Katherine Whitehouse-Tedd

Visiting Fellow, Animal and Equine Science, Nottingham Trent University

Dr Whitehouse-Tedd’s teaching contributions are on BSc (Hons) Animal Biology, BSc (Hons) Zoo Biology and MSc Endangered Species Recovery and Conservation. Her research primarily focuses on nutrition and husbandry of zoo-housed carnivores.

Previous research projects have included:

Diet and gastrointestinal health in captive cheetahs: an epidemiological survey
Environmental enrichment strategies in captive cheetahs
Diet evaluation and review of captive rare ungulate species in the UAE.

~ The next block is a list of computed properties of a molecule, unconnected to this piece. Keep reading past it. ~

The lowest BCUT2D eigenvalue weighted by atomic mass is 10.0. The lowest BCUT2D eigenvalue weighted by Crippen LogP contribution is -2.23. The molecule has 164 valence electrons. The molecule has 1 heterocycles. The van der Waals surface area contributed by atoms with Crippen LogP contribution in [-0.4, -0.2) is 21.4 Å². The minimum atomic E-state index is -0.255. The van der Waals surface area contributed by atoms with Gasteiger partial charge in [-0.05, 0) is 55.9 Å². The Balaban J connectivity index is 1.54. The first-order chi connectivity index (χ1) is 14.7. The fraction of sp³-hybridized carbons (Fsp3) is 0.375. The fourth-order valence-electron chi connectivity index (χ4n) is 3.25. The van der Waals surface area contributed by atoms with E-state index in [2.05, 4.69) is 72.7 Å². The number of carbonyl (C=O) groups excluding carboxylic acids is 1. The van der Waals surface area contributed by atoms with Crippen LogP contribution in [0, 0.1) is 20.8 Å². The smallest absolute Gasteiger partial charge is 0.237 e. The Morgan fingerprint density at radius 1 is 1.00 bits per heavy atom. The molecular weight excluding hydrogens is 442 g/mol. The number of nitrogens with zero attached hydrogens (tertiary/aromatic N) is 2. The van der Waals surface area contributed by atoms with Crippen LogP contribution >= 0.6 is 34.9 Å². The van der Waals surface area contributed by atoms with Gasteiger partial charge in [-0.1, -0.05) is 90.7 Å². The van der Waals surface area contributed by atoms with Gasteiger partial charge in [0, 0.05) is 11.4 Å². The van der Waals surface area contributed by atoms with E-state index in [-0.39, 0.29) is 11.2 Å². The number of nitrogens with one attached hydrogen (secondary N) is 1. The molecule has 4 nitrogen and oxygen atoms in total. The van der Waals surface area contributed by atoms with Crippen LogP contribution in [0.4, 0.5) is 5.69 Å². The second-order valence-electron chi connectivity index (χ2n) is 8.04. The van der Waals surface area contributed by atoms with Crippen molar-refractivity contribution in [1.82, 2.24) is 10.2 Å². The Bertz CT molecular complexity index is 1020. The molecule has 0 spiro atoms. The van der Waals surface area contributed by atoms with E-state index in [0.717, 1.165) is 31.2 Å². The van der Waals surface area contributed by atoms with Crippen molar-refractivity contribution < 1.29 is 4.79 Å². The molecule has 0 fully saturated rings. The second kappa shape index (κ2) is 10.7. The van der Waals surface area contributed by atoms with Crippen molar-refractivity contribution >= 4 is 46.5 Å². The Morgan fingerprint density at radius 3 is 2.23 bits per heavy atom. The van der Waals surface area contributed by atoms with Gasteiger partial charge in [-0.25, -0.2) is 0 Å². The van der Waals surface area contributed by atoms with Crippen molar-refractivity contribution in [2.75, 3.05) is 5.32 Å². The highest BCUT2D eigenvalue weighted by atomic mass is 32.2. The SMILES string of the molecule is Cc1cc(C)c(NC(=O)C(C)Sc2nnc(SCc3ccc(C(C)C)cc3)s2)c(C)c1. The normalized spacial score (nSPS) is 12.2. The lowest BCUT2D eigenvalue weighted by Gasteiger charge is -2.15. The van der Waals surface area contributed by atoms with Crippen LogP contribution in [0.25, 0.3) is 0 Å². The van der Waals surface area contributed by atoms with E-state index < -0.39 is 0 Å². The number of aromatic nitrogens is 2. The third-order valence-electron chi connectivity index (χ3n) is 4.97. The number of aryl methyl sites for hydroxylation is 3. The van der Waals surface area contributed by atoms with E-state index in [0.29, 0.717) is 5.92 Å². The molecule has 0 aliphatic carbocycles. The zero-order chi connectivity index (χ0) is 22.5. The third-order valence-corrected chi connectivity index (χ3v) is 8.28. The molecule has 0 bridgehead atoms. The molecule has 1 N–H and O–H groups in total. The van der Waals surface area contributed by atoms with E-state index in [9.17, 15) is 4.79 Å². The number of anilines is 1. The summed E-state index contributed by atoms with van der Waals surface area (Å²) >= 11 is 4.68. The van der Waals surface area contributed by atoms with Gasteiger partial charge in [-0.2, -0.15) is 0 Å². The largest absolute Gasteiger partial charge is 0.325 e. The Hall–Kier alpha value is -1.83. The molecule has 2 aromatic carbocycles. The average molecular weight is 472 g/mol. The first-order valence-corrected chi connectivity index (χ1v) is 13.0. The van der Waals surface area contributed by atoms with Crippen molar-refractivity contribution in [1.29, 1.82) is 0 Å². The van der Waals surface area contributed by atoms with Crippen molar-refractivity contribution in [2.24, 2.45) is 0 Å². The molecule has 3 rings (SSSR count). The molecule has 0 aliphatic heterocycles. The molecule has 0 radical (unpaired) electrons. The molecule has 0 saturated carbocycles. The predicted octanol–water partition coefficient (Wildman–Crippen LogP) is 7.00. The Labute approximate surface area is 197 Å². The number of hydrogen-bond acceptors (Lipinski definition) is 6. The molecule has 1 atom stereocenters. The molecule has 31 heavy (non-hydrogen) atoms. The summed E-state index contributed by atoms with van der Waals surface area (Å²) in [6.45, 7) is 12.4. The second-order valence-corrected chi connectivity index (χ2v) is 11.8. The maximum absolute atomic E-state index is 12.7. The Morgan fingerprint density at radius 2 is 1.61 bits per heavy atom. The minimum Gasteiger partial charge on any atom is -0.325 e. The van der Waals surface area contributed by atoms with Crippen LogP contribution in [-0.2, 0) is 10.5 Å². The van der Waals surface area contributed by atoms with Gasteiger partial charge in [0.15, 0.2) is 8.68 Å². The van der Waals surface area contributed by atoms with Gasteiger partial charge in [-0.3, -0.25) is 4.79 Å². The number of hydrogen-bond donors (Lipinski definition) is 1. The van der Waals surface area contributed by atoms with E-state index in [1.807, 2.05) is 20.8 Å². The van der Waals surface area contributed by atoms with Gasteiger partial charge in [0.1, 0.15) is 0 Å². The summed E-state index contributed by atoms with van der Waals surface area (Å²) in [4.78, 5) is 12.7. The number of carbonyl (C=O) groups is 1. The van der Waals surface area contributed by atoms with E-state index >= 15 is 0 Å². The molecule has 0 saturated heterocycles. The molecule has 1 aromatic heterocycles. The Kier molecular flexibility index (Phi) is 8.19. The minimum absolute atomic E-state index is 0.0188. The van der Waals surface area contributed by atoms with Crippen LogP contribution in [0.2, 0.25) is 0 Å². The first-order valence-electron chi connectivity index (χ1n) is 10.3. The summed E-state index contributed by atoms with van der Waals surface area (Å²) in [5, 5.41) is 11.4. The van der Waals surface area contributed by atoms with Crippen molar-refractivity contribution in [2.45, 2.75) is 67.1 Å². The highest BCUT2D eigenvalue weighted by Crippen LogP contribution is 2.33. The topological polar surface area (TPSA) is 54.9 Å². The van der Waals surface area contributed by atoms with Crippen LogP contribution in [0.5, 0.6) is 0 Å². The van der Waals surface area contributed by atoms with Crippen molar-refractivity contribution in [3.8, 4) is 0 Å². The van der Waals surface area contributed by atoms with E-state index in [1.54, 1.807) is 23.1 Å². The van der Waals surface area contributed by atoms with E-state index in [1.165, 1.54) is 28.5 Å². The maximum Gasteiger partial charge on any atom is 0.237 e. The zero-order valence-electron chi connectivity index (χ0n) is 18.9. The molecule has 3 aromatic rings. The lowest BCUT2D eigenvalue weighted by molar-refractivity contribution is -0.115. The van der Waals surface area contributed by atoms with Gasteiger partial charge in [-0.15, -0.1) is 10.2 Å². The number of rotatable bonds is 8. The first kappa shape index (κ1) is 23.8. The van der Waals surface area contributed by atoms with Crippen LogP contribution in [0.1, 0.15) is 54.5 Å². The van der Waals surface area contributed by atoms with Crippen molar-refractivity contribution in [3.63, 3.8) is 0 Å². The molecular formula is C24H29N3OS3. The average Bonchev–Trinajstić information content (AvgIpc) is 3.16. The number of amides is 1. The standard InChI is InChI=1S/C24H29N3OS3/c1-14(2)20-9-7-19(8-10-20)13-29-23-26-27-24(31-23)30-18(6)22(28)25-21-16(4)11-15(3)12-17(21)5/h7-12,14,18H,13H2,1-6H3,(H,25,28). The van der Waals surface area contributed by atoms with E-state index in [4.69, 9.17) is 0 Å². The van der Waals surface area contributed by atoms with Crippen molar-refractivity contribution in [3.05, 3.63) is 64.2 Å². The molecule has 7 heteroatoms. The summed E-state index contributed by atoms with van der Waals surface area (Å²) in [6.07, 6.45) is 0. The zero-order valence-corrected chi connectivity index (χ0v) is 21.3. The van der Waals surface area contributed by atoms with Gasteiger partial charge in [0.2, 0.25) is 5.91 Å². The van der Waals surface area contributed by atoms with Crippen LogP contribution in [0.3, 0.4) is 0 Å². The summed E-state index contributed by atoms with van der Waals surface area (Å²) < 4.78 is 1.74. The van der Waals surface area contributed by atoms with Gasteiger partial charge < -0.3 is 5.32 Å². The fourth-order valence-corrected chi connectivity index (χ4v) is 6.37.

Hindgut fermentation in captive cheetah nutrition and health
Livestock guarding dogs as a non-lethal predator control method for in situ conservation of cheetahs and other predators.

Dr. Whitehouse-Tedd has supervised students involved in field research in South Africa, investigating the efficacy of livestock guarding dogs as a method of non-lethal predator control, as well as students investigating a variety of husbandry, behaviour and welfare questions in zoo animals.

Other activity:
Scientific Advisor for Cheetah Outreach Trust, South Africa. Providing supervisory and consultancy-based work for projects relating to cheetah nutrition, in situ conservation research and captive cheetah behaviour and welfare projects.

Consultant for international zoos on cheetah hand-rearing, nutrition and husbandry.


  • –present
    Teaching Fellow, Animal & Equine Science, Nottingham Trent University